The fullness of the truth

3 mins read
fullness of Truth
Christ before Pilate. Pietro Lorenzetti, Public domain, via Wikimedia Commons

“What is Truth?” Pontius Pilate famously asked, as he stood before the Son of Man and the Son of God who had equally famously declared, “I am the Way, and the Truth, and the Life.” That encounter, between the man who is Truth and the man who could not see the Truth, sprang to mind recently when I heard a priest on a popular podcast about the Catechism of the Catholic Church define truth in, as he said, “two words”: “Truth is what is.” Moments later, he simplified his definition to a single word: “Truth is reality.”

In one sense, that definition is true: God is the ultimate truth, and he is not only real, but the ground of all reality. Understood within a traditional philosophical framework, that definition is one that St. Augustine and St. Thomas Aquinas could accept.

Opinion vs. truth

The mind of modern man, however, has not been formed by that traditional philosophical framework. Reality, to us, is the world as we find it, in all of its — yes — truth, goodness and beauty, but also all of its brokenness. For nearly five centuries, since the time of Francis Bacon and René Descartes and the dawn of the scientific revolution, our mental landscape — what we accept as reality — has been populated only by those things that we can see, hear, taste, touch and smell. The idea that there may be more to reality than the fallen world in which we live, much less the idea that this fallen world is, in some important sense, less real than the spiritual landscape in which we dwell and which dwells in us, has slowly but surely disappeared from the minds of even those of us who profess our faith in Christ. We recite the creed every Sunday, professing our belief in the one God who created all things “visible and invisible,” yet in our day-to-day lives, we accept as real only that which our senses present to us.

The error of this modern epistemology — the theory of knowledge that has become so ingrained in our thinking that we are normally not even aware we are operating within its restrictive boundaries — became clear as the priest continued. Having defined truth as “what is,” he made a further distinction between “objective truth” — for instance, the existence of a tree that you and I both see before us — and the “subjective truth” that you like chocolate gelato (“your truth”) while I prefer pistachio (“my truth”). Yet the Catechism of the Catholic Church at no point uses the term “subjective truth,” nor does it acknowledge that concept in other words. Our preferences, our opinions, are real, and a statement about them — “I prefer pistachio gelato to chocolate” — can be true (in the sense of corresponding to reality) while also not being truth in the sense that Christians understood that term until the advent of the modern world.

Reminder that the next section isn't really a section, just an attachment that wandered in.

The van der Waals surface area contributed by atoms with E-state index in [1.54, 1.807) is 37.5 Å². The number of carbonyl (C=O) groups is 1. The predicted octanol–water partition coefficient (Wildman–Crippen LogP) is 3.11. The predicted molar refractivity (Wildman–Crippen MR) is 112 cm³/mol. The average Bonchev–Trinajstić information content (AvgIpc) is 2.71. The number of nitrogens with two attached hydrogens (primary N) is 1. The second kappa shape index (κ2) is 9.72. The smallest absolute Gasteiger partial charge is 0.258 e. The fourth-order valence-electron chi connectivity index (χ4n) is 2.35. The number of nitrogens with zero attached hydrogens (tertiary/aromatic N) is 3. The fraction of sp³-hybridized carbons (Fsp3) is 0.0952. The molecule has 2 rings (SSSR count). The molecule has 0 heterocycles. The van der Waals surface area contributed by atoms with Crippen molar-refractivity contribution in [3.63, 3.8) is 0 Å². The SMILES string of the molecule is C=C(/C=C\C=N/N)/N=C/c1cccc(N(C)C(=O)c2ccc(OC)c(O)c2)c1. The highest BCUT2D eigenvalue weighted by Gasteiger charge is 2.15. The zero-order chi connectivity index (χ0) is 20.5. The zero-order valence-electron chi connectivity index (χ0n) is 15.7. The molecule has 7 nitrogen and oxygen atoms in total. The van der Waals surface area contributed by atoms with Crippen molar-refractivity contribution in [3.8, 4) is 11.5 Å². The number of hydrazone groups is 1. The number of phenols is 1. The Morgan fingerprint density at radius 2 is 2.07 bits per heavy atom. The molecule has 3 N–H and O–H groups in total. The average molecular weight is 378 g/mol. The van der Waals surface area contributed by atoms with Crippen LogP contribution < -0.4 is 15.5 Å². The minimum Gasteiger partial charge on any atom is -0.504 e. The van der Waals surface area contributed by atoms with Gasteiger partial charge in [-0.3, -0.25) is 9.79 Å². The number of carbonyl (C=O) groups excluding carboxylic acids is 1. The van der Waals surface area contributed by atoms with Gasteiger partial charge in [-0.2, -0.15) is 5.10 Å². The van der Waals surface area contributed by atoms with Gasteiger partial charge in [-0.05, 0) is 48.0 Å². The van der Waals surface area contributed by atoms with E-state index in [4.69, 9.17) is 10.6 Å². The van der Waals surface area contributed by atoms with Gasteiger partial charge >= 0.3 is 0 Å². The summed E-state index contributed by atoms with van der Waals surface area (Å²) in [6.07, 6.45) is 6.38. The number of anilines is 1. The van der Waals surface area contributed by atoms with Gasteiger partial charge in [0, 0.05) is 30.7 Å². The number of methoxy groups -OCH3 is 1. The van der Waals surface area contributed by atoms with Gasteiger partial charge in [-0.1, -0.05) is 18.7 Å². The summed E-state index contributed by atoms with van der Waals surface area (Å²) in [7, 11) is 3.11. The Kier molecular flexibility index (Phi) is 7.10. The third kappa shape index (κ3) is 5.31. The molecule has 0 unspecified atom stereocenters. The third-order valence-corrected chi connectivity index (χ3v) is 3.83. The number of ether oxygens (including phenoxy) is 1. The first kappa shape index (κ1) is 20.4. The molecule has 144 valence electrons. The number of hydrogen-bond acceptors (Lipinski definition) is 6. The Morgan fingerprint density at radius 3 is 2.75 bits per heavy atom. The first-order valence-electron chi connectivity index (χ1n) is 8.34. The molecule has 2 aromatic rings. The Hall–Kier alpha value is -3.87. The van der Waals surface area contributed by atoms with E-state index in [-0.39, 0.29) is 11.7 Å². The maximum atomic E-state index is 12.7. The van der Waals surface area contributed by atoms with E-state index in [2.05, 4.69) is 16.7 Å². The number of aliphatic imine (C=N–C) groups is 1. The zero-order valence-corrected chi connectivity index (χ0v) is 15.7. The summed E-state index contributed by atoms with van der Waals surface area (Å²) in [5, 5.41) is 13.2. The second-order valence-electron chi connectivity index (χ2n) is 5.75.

Recognizing reality

There is much in this world — the result of our sins, original and personal — that is real while not being true. Abortion is a reality, but the horror of that act lies in its destruction of the truth — the truth that the unborn child is made in the image and likeness of God; the truth that we are all meant to be our brother’s keeper. If we define truth as “what is” in a mental landscape populated only by what we see, hear, taste, touch and smell, we run the risk of accepting as “true” many things that, in reality, may lead us away from the truth that Christ came to reveal to us.

Because God, who is the ultimate truth, created the world before we, corporately and personally, introduced the destruction of sin into it, we can learn something of the truth through the philosophical contemplation of our fallen world. That is the essence of natural law. Among other things we can learn from that contemplation are the limitations of the mental blinders that we willingly put on five centuries ago and that truth transcends and calls us beyond the reality of this fallen world. Jesus Christ — the living Truth who stood before the Descartes of his day, who could only see the bruised and battered and bleeding man his senses presented to him — died for us that we might rise with him above the reality of this fallen world into the fullness of the truth that gives us life.

Scott P. Richert

Scott P. Richert is publisher for OSV.